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Press Release

Neopit Man Indicted for Drug Trafficking and Firearm Offenses on Menominee Indian Reservation

For Immediate Release
U.S. Attorney's Office, Eastern District of Wisconsin

Gregory J. Haanstad, United States Attorney, announced that on January 4, 2017, a federal grand jury returned a three-count indictment against a man involved in drug trafficking on the Menominee Indian Reservation. The indictment named Joseph Komanekin, Jr. (age: 33) of Neopit. Count One of the indictment charged Komanekin with Possession with Intent to Distribute a Schedule I Controlled Substance in violation of 21 United States code, Section 841. Count Two charged Komanekin with Possession of a Firearm in Furtherance of a Drug Trafficking Offense in violation of 18 United States Code, Section 924(c). Count Three charged Komanekin with Possession of a Short-Barreled Shotgun in violation of 26 United States Code, Section 5861(d). On Count One Komanekin faces a maximum sentence of up to 20 years’ imprisonment, up to a $1,000,000 fine, and between 3 years and a lifetime of Supervised Release. On Count Two Komanekin faces a mandatory 10-year consecutive sentence and up to life in prison, up to a $250,000 fine and up to 5 years of Supervised Release. On Count Three Komanekin faces a maximum sentence of up to 10 years’ imprisonment, up to a $10,000 fine and up to 3 years of Supervised Release.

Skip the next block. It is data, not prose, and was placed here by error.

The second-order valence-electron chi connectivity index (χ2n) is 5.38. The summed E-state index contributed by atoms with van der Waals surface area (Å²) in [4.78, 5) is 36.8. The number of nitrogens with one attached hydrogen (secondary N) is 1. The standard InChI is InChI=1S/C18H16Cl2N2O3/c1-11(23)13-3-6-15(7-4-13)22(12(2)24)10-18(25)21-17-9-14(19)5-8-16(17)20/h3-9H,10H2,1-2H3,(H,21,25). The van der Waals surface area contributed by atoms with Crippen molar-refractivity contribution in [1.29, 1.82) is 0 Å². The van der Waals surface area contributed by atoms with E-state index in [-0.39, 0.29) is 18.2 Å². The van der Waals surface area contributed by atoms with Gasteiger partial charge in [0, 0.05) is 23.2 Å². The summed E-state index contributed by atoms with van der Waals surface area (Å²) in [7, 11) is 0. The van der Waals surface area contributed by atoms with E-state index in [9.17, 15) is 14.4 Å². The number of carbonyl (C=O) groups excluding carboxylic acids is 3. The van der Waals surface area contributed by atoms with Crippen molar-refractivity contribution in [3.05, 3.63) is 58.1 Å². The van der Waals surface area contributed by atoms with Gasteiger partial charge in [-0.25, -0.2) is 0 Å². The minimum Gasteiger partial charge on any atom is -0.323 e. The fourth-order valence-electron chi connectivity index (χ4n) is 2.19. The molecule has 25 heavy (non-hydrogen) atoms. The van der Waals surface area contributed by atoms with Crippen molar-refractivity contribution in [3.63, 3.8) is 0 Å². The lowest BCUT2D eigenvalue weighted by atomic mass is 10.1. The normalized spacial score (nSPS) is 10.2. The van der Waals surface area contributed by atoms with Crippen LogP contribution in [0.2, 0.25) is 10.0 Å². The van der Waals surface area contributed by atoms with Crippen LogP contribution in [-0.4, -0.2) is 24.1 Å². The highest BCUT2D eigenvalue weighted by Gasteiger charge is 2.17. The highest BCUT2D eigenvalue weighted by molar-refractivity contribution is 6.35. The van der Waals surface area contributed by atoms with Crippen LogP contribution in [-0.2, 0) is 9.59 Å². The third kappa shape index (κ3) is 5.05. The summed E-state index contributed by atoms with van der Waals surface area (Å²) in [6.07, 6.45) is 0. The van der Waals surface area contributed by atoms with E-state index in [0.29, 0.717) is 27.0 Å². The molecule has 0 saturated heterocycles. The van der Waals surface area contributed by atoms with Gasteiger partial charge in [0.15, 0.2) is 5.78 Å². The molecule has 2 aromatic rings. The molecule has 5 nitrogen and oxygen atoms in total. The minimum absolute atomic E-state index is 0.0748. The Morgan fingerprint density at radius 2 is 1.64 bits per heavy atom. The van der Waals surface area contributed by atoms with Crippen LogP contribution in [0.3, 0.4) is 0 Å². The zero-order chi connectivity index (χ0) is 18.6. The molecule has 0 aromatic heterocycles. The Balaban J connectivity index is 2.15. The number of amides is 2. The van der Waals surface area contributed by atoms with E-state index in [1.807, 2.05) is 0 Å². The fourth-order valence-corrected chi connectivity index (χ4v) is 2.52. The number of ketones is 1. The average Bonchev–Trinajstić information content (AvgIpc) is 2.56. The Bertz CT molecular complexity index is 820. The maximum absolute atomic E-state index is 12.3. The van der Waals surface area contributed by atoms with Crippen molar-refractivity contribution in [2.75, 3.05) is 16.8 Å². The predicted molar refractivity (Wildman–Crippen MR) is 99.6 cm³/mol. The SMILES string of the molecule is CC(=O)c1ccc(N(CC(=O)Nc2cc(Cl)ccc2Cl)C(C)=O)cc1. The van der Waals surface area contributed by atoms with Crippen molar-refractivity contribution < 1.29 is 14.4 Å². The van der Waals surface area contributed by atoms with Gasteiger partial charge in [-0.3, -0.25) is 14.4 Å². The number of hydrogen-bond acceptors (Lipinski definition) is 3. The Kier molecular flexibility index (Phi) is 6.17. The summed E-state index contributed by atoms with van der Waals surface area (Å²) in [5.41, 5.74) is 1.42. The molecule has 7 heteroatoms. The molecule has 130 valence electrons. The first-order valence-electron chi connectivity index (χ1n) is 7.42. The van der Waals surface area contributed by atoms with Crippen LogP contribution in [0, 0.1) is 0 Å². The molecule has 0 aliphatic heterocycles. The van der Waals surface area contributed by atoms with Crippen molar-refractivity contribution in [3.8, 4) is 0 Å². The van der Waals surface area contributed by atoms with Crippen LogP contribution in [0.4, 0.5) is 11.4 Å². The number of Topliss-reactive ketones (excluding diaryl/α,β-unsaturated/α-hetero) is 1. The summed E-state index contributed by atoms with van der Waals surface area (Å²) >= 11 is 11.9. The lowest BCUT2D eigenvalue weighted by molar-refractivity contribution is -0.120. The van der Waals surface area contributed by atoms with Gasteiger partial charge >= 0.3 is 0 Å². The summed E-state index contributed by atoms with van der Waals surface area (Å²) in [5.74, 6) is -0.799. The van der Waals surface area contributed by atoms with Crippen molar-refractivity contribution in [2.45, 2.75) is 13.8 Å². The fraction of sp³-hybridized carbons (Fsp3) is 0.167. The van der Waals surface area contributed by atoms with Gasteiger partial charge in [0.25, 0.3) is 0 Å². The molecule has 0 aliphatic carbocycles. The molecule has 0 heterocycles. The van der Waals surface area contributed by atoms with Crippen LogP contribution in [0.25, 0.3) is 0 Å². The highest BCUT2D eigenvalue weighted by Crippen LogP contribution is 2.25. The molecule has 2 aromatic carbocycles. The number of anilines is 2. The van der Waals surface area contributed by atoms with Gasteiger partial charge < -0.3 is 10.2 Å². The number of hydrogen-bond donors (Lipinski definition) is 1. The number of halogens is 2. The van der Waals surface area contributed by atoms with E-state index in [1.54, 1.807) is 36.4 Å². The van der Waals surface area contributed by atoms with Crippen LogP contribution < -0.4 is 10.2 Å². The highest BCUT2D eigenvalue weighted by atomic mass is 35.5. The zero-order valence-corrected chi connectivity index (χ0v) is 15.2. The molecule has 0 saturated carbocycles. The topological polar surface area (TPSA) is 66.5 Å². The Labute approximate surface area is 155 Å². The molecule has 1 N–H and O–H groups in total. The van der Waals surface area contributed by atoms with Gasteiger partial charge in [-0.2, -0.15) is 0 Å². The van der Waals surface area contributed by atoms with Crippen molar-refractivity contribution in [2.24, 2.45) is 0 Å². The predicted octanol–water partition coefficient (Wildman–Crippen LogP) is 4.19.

According to the indictment, the defendant possessed just under 40 grams of a substance containing a Schedule I analogue called AB-FUB, which is a synthetic cannabinoid known locally as “Ish.” The synthetic drugs were discovered along with shotgun ammunition and a short-barreled shotgun during the February 6, 2016 execution of a search warrant at Komanekin’s residence.


The case was investigated by the Menominee Tribal Police Department and the Federal Bureau of Investigation. It is being prosecuted by Assistant United States Attorney Andrew J. Maier.


An indictment is only a charge and not evidence of guilt. The defendants are presumed innocent and are entitled to a fair trial at which the government must prove guilt beyond a reasonable doubt.


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For additional information contact:

Acting Public Information Officer Elizabeth Makowski at 414 297-1700

Updated January 6, 2017